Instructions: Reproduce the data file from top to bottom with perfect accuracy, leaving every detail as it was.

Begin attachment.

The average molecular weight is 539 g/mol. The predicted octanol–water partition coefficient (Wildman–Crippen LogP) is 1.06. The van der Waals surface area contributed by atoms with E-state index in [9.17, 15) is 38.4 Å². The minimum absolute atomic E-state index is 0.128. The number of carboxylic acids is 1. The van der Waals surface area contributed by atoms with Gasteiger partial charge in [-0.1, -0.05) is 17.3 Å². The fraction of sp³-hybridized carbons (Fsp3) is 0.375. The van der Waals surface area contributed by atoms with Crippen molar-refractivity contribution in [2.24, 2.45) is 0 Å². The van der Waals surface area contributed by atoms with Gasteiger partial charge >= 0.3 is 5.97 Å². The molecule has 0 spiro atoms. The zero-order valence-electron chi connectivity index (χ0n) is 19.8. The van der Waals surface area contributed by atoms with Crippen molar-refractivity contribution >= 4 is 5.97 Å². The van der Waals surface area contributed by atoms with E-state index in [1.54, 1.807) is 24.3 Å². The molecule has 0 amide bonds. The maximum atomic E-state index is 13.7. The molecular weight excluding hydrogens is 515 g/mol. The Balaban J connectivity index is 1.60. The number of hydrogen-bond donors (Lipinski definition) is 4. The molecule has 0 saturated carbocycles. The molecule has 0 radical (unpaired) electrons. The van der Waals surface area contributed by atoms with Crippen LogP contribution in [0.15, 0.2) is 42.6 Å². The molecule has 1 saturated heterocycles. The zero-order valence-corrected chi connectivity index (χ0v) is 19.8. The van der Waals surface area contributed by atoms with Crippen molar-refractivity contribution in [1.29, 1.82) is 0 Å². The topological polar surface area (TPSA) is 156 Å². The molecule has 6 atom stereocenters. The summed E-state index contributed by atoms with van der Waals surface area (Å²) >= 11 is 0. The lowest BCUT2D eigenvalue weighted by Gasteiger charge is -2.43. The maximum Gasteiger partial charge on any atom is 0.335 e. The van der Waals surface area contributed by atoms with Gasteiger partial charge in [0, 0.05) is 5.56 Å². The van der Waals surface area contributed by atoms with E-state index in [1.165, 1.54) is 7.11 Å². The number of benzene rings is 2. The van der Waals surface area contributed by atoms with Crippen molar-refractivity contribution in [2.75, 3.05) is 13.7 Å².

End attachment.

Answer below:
The average molecular weight is 539 g/mol. The predicted octanol–water partition coefficient (Wildman–Crippen LogP) is 1.06. The van der Waals surface area contributed by atoms with E-state index in [9.17, 15) is 38.4 Å². The minimum absolute atomic E-state index is 0.128. The number of carboxylic acids is 1. The van der Waals surface area contributed by atoms with Gasteiger partial charge in [-0.1, -0.05) is 17.3 Å². The fraction of sp³-hybridized carbons (Fsp3) is 0.375. The van der Waals surface area contributed by atoms with Crippen molar-refractivity contribution in [2.24, 2.45) is 0 Å². The van der Waals surface area contributed by atoms with Gasteiger partial charge >= 0.3 is 5.97 Å². The molecule has 0 spiro atoms. The zero-order valence-electron chi connectivity index (χ0n) is 19.8. The van der Waals surface area contributed by atoms with Crippen molar-refractivity contribution >= 4 is 5.97 Å². The van der Waals surface area contributed by atoms with E-state index in [1.54, 1.807) is 24.3 Å². The molecule has 0 amide bonds. The maximum atomic E-state index is 13.7. The molecular weight excluding hydrogens is 515 g/mol. The Balaban J connectivity index is 1.60. The number of hydrogen-bond donors (Lipinski definition) is 4. The molecule has 0 saturated carbocycles. The molecule has 0 radical (unpaired) electrons. The van der Waals surface area contributed by atoms with Crippen LogP contribution in [0.15, 0.2) is 42.6 Å². The molecule has 1 saturated heterocycles. The zero-order valence-corrected chi connectivity index (χ0v) is 19.8. The van der Waals surface area contributed by atoms with Crippen molar-refractivity contribution in [1.29, 1.82) is 0 Å². The topological polar surface area (TPSA) is 156 Å². The molecule has 6 atom stereocenters. The summed E-state index contributed by atoms with van der Waals surface area (Å²) >= 11 is 0. The lowest BCUT2D eigenvalue weighted by Gasteiger charge is -2.43. The maximum Gasteiger partial charge on any atom is 0.335 e. The van der Waals surface area contributed by atoms with Gasteiger partial charge in [0, 0.05) is 5.56 Å². The van der Waals surface area contributed by atoms with E-state index in [1.165, 1.54) is 7.11 Å². The number of benzene rings is 2. The van der Waals surface area contributed by atoms with Crippen molar-refractivity contribution in [2.75, 3.05) is 13.7 Å².